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P. E. Trauma and Music Trauma

By Miranda Wilson

I’m bad at just about every sport. This certainly due in part to lack of effort. In a larger part, however, it’s due to feelings of loathing for it since having unpleasant childhood experiences in P.E. classes.

I’ve read a lot about the trauma associated with physical education. In some ways it’s a relief to know that I’m not alone in my experiences. In others, it makes me sad to think that a subject with the potential to bring health, joy, and longevity often creates emotional and physical anguish instead.

I’m not saying all P.E. teachers are awful, but there are serious problems with the way P.E. is often taught.

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Those Who Can’t: Why the Best Teachers Aren’t Always “Talented”

By Miranda Wilson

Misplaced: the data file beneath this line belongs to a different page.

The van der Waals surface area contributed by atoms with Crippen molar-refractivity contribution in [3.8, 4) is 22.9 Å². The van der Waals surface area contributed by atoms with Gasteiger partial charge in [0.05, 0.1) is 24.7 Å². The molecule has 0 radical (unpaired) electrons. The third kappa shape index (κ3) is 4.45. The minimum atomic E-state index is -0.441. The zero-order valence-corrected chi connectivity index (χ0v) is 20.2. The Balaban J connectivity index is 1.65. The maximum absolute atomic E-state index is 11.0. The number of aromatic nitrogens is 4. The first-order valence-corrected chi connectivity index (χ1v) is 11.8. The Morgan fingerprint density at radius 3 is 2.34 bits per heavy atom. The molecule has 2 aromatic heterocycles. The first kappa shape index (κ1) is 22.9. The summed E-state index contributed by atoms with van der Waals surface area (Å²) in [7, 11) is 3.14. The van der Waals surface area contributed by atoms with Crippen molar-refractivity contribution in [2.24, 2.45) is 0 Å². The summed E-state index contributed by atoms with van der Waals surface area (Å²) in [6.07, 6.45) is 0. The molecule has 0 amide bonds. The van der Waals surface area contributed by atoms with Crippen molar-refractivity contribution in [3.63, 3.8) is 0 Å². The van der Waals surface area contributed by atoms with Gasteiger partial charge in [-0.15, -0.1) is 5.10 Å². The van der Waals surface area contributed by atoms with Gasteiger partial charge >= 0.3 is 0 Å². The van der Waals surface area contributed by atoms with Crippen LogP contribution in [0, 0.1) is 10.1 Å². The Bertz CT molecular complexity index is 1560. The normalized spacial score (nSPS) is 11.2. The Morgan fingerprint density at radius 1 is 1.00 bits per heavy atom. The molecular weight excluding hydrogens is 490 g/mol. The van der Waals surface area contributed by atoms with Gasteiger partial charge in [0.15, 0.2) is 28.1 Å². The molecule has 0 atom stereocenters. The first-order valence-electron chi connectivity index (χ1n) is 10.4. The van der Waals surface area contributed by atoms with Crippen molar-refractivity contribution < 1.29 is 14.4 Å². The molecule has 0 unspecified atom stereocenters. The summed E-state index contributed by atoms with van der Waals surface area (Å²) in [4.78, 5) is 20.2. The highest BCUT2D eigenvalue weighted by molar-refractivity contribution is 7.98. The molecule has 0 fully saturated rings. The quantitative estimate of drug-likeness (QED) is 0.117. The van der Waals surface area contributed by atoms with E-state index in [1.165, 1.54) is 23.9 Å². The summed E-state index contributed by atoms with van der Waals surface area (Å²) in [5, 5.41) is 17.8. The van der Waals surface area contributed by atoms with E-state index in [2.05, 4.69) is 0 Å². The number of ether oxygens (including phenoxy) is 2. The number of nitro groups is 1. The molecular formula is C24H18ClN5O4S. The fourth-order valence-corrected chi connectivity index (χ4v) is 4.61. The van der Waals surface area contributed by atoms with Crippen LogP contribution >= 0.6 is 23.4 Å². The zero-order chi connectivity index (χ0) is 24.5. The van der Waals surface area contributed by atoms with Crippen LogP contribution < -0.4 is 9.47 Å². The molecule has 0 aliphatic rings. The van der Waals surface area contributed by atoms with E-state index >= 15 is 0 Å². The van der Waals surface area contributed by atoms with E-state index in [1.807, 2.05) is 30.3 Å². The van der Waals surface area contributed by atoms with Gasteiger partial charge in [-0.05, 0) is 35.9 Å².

There’s an old saying, “Those who can, do. Those who can’t, teach.” Teachers love to hate this expression.

It’s obviously insultingly reductive, but sometimes I wonder if there’s something in it. Even if, like Shinichi Suzuki, you believe that talent is not inborn and that anyone can develop their ability, the fact remains that some people play music better than others. Even if you account for the quality of their teachers, instruments, and practice habits, there are people who simply pick up physical concepts more quickly than others.

You might say those people have a special kind of physical intelligence. The same kind that makes you physically coordinated, or good at sports.

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Cello Thought For the Day: It’s OK To Take a Day Off From Practice Sometimes

By Miranda Wilson

My husband and I took our instruments on our honeymoon. Yes, it’s a good thing we found each other, because I’m not sure anyone else would tolerate us.

I was that undergraduate playing scales in the practice room at two in the morning.

I was the high school student who got up at five to play the cello for two hours before school, then hurried home after school for another two.

My name is Miranda, and I’m a workaholic.